Hindu and Muslim community leaders in Leicester have called for an immediate end to weeks of violent unrest following the cricket match between India and Pakistan.

The widespread disturbance – since the Asian Cup cricket match on August 28 – was tied to one man and 47 arrests in total, with the author’s belief that it was sparked by “controversies” after the drink.

On Tuesday, city leaders urged “hateful incitement” to stop “provocation and violence, both in thought and behavior,” and urged rioters outside the city to stay away.

“Leicester has no place for any secret extremist ideology that causes division,” they said in the article.

“We, the family of Leicester, stand before you not only as Hindus and Muslims, but as brothers and sisters.

“Our two faiths have lived in harmony in this wonderful city for more than 500 years. We came together in this city. We faced the same challenges together, together we defeated racist enemies and made this city a beacon of diversity and community cohesion.

This is why we are saddened and anxious to see the outbreak of strife and violence.

“Body attacks on innocent people and endless damage to family property is not part of a decent society and, indeed, it is not part of our faith. What we have seen, we are not.”

The proposition is added: “We ask everyone to respect the sanctity of religious places, both mosques and mosques alike, whether provocation with loud music, flags and derogatory songs, or physical attacks against the structure of worship is not valid.” of faith.’

Suleman Nagdi, from the city’s Federation of Muslim Organizations, said “faith kicked in” after the cricket match.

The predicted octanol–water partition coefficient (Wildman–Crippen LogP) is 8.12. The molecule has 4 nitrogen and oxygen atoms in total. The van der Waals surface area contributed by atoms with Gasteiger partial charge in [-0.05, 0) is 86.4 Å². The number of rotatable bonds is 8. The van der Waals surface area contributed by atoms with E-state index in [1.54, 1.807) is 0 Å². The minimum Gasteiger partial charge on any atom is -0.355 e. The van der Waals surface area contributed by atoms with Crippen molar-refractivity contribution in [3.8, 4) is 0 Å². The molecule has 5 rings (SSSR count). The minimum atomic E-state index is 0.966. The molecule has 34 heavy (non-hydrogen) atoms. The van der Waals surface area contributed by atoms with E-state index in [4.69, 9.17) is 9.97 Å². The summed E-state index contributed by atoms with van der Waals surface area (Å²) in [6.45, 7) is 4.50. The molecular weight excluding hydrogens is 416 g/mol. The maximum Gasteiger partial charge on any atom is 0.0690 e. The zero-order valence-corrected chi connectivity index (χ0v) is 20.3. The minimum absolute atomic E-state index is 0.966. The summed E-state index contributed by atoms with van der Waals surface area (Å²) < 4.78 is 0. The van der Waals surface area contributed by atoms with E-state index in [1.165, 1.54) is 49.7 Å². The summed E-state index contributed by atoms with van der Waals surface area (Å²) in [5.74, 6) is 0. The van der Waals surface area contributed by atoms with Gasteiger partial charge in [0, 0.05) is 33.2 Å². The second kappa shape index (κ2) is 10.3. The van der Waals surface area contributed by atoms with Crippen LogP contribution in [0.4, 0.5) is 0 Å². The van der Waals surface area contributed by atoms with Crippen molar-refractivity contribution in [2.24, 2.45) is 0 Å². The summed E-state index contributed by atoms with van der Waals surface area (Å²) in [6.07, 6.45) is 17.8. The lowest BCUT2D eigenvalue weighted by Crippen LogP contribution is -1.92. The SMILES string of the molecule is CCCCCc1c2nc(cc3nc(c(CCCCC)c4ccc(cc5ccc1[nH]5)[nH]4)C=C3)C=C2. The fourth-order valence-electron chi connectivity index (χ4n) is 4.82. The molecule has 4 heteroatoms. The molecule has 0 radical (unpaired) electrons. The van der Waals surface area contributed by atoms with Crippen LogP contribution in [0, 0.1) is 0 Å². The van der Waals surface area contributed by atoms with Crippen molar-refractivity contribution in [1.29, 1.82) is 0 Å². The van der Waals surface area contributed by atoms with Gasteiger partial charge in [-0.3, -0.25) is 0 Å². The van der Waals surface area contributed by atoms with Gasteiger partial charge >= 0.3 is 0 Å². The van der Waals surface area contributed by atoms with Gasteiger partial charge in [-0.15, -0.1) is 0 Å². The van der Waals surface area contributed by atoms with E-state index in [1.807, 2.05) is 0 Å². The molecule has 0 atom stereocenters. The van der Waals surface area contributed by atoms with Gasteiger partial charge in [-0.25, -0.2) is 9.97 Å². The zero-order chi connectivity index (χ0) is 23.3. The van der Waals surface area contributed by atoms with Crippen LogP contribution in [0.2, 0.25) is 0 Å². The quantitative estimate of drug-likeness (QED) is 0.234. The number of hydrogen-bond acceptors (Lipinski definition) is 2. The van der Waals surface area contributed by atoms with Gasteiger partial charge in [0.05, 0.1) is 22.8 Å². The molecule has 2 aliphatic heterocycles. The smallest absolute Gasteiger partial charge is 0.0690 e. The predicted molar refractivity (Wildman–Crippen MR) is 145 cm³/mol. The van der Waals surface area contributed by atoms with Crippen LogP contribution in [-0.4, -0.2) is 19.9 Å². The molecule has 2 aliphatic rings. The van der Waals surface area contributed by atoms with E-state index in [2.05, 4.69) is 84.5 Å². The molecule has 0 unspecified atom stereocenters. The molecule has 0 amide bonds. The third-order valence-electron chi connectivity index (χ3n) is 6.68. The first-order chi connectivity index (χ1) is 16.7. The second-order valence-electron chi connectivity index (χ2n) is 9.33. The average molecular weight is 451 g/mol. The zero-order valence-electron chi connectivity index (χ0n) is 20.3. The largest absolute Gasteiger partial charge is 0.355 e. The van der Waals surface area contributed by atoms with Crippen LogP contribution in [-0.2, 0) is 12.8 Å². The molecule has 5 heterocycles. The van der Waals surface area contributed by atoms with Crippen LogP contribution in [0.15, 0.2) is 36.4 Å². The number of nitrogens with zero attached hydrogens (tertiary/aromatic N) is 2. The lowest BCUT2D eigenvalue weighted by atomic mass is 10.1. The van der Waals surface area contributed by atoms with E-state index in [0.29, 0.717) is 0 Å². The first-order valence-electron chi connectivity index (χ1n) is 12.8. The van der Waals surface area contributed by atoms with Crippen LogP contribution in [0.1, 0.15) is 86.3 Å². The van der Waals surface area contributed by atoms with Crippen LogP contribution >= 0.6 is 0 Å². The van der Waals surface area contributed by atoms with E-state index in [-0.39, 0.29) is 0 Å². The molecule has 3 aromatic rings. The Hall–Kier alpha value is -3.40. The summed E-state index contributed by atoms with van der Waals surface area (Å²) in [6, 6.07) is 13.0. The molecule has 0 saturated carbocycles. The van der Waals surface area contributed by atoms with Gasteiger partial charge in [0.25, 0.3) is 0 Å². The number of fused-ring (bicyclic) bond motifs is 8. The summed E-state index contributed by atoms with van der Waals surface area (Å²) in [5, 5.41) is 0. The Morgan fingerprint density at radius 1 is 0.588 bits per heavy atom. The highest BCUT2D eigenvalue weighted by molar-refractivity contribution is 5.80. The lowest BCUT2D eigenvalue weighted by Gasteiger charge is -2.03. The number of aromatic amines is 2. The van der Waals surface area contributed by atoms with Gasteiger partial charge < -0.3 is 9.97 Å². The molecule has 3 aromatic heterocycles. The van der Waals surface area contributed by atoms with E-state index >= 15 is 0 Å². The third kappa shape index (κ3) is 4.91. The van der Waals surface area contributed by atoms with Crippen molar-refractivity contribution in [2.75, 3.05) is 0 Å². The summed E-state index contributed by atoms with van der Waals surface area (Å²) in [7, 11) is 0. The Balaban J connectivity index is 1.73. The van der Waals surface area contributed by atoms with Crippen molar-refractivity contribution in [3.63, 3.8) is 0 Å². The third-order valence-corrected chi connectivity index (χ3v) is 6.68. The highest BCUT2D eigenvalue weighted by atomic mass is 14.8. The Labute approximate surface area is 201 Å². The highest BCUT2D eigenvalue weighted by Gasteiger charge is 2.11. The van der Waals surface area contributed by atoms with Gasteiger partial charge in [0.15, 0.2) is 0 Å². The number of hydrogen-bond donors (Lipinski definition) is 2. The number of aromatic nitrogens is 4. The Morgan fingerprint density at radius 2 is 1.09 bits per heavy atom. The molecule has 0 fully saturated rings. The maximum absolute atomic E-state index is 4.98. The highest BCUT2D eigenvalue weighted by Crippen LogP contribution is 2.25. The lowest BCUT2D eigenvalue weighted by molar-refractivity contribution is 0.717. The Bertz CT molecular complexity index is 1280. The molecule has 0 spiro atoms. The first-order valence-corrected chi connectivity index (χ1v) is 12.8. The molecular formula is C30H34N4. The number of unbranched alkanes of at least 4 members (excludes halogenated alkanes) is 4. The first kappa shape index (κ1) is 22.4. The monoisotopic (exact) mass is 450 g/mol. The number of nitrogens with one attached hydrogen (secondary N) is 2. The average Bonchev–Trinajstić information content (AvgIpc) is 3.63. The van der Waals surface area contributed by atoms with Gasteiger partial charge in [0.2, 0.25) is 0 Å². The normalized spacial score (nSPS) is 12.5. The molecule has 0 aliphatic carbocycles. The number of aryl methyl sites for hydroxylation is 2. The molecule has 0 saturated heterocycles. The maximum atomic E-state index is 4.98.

Tensions flared over the weekend with only calls on Saturday night and Sunday morning.

Some of the problems are “very distorted by social media”, and people from abroad are “somewhat established” in Leicester, the city’s mayor, Sir Peter Soulsby told BBC Radio 4’s Today program on Monday.

Police had earlier warned people against posting “useless speculation online” about the incident.

Leicester County Police said Amos Noronha, 20, was sentenced to 20 months in prison after pleading guilty to possession of a violent weapon.

He appeared at Leicester Police on Monday, the force said, adding that several of those detained were from outside the city, including some from Birmingham.

Police officers were turned away from the Queen’s funeral to deal with the chaos in the East Midlands city, including from the West Midlands, Derbyshire and Nottingham.

Thames Valley Police have also been deployed to the city, adding to the force.

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